Mobile phone companies were ordered yesterday to cut call charges, slicing millions of pounds off bills. Operators immediately said this was a heavy-handed way of dealing with a vibrant industry. Their critics claimed rip-off charges had finally been nailed.
Vodafone, Orange and T-Mobile had challenged the Competition Commission's decision in January to reduce the charge for calling a handset by nearly 50 per cent over three years. The cost of an average call to a mobile, from another land line or cell phone, is expected to fall by 5p a minute.
In a High Court case, rushed through with the first cut due to be introduced next month, the companies had said such moves would put them in a "financial straitjacket".
But yesterday Mr Justice Moses ruled the commission and the director general of telecommunications were entitled to take action and had adopted "a reasonable and justifiable approach". The court backed an initial cut next month with the phone regulators proposing three more annual drops until 2006.
Allan Williams, senior policy adviser at the Consumers' Association, said yesterday: "Perhaps mobile phone companies will get the message that they cannot continue to rip off consumers and must charge a fair price for calls to their networks."
The five-day hearing had centred on termination charges, the price mobile operators charge each other and BT for putting callers from rival networks through to their customers. These can take up to two thirds of the cost of a call. The commission said the companies were overcharging, estimating that customers could enjoy savings of at least £220m a year for the next three years.
John Swift QC, for T-Mobile, said the price controls recommended by the commission were "exceptionally severe" and would lead to a loss of between £1.5bn and £2bn for the operators.
Vodafone said the commission used a flawed economic model and took an irrational and unreasonable approach in deciding what was a fair charge, reaching a conclusion that had no basis in market-place reality. The regulator was accused of trying to act outside his powers under EU and domestic legislation.
One of the key arguments was that price controls could not be applied because the phone firms were not monopoly companies and did not have "significant market power".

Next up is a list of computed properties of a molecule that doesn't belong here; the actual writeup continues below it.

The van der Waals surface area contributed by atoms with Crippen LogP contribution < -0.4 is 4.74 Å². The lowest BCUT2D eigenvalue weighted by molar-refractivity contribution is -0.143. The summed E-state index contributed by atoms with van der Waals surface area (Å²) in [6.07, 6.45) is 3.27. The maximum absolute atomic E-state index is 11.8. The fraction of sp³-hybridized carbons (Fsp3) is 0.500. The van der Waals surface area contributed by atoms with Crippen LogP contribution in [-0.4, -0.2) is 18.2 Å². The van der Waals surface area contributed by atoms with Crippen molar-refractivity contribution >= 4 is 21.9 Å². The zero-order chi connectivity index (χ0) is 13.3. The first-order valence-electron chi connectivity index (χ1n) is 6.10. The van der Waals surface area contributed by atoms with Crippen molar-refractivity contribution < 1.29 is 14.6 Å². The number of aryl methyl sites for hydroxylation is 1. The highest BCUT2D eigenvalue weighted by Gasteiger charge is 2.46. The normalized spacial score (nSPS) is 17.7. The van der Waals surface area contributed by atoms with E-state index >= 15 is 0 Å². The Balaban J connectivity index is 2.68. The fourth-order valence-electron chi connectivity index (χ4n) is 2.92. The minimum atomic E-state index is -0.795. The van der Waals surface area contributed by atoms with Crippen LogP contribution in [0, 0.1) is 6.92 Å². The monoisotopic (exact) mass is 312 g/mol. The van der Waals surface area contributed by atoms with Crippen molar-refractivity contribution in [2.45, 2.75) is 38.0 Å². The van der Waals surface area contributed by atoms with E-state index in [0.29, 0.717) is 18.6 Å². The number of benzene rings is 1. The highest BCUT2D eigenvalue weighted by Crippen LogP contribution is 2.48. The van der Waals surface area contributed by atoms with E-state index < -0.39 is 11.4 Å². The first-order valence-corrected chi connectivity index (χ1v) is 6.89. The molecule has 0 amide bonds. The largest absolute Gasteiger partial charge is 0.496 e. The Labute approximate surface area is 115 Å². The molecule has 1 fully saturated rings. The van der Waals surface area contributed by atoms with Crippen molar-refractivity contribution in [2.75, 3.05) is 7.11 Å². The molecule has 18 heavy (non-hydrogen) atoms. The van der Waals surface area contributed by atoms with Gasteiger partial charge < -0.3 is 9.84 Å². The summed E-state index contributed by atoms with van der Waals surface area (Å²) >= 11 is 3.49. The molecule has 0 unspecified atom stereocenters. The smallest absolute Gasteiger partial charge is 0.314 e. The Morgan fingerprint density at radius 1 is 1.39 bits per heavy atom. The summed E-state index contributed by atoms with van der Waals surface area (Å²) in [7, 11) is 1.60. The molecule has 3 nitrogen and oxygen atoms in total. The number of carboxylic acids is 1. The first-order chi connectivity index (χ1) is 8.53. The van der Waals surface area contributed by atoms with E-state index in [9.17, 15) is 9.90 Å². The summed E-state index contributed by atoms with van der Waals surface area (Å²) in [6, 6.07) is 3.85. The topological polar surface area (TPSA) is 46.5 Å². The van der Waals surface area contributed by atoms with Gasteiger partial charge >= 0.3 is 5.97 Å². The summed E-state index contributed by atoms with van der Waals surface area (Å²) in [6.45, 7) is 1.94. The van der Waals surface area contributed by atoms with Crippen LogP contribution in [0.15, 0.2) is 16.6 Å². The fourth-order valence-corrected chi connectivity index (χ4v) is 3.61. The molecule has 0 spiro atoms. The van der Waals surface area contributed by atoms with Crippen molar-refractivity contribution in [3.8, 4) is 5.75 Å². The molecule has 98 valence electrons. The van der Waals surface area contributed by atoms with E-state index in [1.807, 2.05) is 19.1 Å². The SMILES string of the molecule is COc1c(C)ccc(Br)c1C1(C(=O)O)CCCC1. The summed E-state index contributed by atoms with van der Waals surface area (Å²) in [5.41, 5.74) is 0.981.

But Mr Justice Moses said: "Under the Licensing and Interconnection Directives of 1997, the director is entitled to impose price regulation on those not designated as having significant marketing power."
The commission's calculation of the various aspects of a fair charge "was reasoned and not irrational", he added. Yesterday, in an ominous response, a spokesman for T-Mobile said: "People should be wary of seeing this as a good thing. The Competition Commission did not suggest mobile phone operators weren't untitled to recoup their investment, just not in this way. Subsidies will disappear and the price of handsets will go up considerably."
Orange said it was opposed to "the heavy-handed regulation which the old regulatory regime commits", adding: "The old regime ends on 24 July and Orange looks forward to the prospect of a new, lighter-handed and less interventionist regime that will encourage continued innovation and investment in mobile services for our customers."
A spokeswoman for the National Consumer Council said: "To see the mobile phone operators finally nailed is good news for consumers. The operators have dragged their feet and a real cut in termination charges is long overdue."
David Edmonds, director general of telecommunications, added he was pleased the High Court had upheld the commission's decision, which followed an Oftel investigation.
"These measures will bring major benefits to UK consumers," he said. "I hope the three companies, who have lost every challenge to Oftel's analysis and decisions, will now behave in the interests of UK consumers."
All the companies won permission to appeal.Reuse content